When I married my husband, I inherited two beautiful daughters. At the time, they were 3 and 10 years old, and are now 6 and 13. I walked immediately into motherhood, and it wasn’t exactly easy. Our oldest was the easier one for me. She’s fairly laid back, and took to me pretty quickly. The youngest, well, it isn’t that she didn’t take to me, but moreso that she is a complete Daddy’s Girl, and there was definitely some tension that would manifest that sometimes felt like there was a competition for Daddy’s affection, and I was losing.
My husband kept telling me not to force it, it would come with time. And I tried to take on his laid back attitude. But it wasn’t easy. I’m very much a typical Type A personality: I’m a planner, organizer and like to have an agenda, know what’s coming next and be in control. I know, relax much? LOL.
Well, Miss Lady and I have grown over the years, and, just last fall, she took to calling me Mommy. It was her own thing, I’ve never asked either of the girls to call me anything specific, just not Ms. Rasheeda (I’m not their teacher). She still calls me Rasheeda sometimes, but she also periodically will say Mommy, and, frankly, it warms my heart. Now, I’m not here to replace her mother. In fact, I’ve had conversations with her to help her understand she has a mommy and daddy that love her very very much, and she also has a step-mom and step-dad that love her very much. Can you imagine how confusing that has to be for a child? There will be a time, in the near future, that she won’t remember when she didn’t have me or her step-father in her life. So to her, she’s got 2 moms and 2 dads, and that can definitely be confusing.
As much as she has grown to love me, I’ve grown to love Miss Lady like my own. She teaches me so much, even in the moments where I’m wondering “what in the world were you thinking, little girl?” She was with us this past weekend, and we had a conversation about prayer. We’d sent her upstairs to go to bed, and let her watch a little tv just before. She had specific instructions to say her prayers before she turned on the tv, and it seemed awfully fast to me that she’d done it. So I went upstairs and asked her what she prayed about in her prayers. She told me, and it was the same thing she prays every single night. So I asked her if she knew what prayer was. She said yes, but couldn’t really explain it, so I simply said, “Prayer is just talking to God.” Her little eyes got big like she didn’t believe what I was saying. I continued, “It’s just like when you talk to me or Daddy.” We then talked about the importance of not always praying the same prayer. But she’s 6, so I had to make it real to her.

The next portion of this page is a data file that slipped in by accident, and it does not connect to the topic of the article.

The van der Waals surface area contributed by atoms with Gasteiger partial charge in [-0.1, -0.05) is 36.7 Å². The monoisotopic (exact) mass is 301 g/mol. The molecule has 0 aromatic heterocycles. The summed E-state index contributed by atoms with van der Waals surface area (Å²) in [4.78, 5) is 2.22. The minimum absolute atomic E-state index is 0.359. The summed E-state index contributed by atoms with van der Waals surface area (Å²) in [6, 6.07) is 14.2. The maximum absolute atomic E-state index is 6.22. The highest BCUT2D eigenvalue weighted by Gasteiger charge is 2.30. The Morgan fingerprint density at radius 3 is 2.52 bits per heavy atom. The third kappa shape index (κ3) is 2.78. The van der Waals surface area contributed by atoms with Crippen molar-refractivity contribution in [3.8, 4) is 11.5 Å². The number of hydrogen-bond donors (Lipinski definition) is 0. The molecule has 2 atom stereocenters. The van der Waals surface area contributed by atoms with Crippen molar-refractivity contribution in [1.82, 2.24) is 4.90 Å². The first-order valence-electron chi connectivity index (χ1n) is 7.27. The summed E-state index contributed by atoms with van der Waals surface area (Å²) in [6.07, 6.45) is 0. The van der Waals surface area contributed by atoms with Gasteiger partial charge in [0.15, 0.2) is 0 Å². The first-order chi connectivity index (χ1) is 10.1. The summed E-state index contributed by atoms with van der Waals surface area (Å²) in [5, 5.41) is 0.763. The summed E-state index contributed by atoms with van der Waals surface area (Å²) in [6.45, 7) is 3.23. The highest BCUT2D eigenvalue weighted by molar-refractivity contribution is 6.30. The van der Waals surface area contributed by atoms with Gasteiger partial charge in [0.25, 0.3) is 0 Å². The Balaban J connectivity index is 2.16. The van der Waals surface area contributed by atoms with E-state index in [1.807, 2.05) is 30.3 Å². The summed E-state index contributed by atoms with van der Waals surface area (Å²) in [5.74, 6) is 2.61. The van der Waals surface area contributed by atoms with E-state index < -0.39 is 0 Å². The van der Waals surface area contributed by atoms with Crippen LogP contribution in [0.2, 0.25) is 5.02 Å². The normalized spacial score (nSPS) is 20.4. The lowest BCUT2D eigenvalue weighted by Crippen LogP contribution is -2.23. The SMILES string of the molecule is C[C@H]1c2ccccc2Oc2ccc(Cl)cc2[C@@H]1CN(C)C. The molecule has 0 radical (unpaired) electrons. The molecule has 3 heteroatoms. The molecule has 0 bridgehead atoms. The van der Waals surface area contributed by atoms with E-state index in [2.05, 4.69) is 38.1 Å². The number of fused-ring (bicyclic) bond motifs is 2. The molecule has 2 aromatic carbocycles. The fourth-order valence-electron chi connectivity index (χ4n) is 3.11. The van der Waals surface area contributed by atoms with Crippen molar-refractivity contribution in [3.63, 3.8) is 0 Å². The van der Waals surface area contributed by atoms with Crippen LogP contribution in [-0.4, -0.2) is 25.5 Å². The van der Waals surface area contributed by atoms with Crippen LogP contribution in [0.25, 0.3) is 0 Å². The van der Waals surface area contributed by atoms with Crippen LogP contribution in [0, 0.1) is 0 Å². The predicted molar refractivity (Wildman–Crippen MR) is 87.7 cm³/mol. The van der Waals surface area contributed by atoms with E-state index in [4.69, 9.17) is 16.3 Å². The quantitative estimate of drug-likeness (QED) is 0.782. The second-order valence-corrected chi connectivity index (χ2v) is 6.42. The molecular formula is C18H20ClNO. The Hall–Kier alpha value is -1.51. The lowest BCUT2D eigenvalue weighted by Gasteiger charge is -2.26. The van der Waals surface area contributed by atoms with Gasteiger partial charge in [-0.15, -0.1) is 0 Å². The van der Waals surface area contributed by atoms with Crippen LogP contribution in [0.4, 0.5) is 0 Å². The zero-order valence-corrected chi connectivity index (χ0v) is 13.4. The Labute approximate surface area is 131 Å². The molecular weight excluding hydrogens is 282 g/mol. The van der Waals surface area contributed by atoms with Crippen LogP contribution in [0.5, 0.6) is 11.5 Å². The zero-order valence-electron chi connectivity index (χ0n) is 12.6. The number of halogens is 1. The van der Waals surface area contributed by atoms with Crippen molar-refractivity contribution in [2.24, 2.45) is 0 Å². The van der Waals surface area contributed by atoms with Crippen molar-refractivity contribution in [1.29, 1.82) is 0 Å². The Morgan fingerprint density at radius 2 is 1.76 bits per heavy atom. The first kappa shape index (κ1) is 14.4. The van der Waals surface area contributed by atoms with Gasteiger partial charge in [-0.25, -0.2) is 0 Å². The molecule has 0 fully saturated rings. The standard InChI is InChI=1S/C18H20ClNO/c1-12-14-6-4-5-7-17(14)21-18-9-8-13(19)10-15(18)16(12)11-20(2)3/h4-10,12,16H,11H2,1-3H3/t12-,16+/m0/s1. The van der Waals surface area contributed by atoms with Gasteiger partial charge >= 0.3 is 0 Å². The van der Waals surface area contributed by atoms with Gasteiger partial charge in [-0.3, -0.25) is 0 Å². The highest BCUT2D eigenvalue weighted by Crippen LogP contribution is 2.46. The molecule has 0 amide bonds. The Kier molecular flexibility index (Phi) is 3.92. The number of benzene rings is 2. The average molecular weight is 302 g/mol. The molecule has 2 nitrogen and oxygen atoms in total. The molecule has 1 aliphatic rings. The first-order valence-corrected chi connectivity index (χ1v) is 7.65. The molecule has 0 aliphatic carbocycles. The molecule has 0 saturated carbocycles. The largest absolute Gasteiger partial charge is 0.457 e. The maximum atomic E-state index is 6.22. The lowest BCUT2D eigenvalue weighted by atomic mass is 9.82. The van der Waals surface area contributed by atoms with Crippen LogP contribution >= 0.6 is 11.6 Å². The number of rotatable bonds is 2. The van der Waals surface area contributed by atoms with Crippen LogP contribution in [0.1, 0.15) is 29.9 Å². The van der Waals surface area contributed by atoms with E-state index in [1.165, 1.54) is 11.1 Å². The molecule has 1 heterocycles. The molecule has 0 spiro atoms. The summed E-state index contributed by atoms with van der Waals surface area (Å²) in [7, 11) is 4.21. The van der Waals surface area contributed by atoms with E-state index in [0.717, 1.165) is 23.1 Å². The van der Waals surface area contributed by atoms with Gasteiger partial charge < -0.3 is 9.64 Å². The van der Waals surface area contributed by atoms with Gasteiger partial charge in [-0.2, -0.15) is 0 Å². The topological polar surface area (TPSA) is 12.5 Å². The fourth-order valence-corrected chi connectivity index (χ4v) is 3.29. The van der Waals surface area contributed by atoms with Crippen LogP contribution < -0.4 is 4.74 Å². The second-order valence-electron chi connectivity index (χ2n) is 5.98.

“What if I came up to you and said, ‘Hi Miss Lady! How are you? Did you have a good day? Okay, bye!’ ‘Hi Miss Lady! How are you? Did you have a good day? Okay, bye!’? Would you want to talk to me?” She said, “Nooo, you just keep saying the same thing.” “Well, that’s exactly how God feels when we pray the same thing every time. He wants us to talk to Him.” I could tell she got it, and she said her prayers again. When she finished, she said she had a hard time knowing what to say, but I told her she did great (she is quite the little prayer warrior), and that it wasn’t about saying the right thing, it was about sharing what is on your heart with God.
As I kissed Miss Lady goodnight and walked out of her room, I thought about that conversation. I pray every day before I leave the house for safety and protection. It is often the same prayer. How boring that must be for God! How many other times do we say the same prayer, whether it be grace, or even your regular prayer and praise time? Have we gotten into a routine or are we being sincere in what we do?
I’m often amazed at how teaching my own children also teaches me, or can be a reminder for me as well. And I’m grateful for the lesson learned this week from Miss Lady.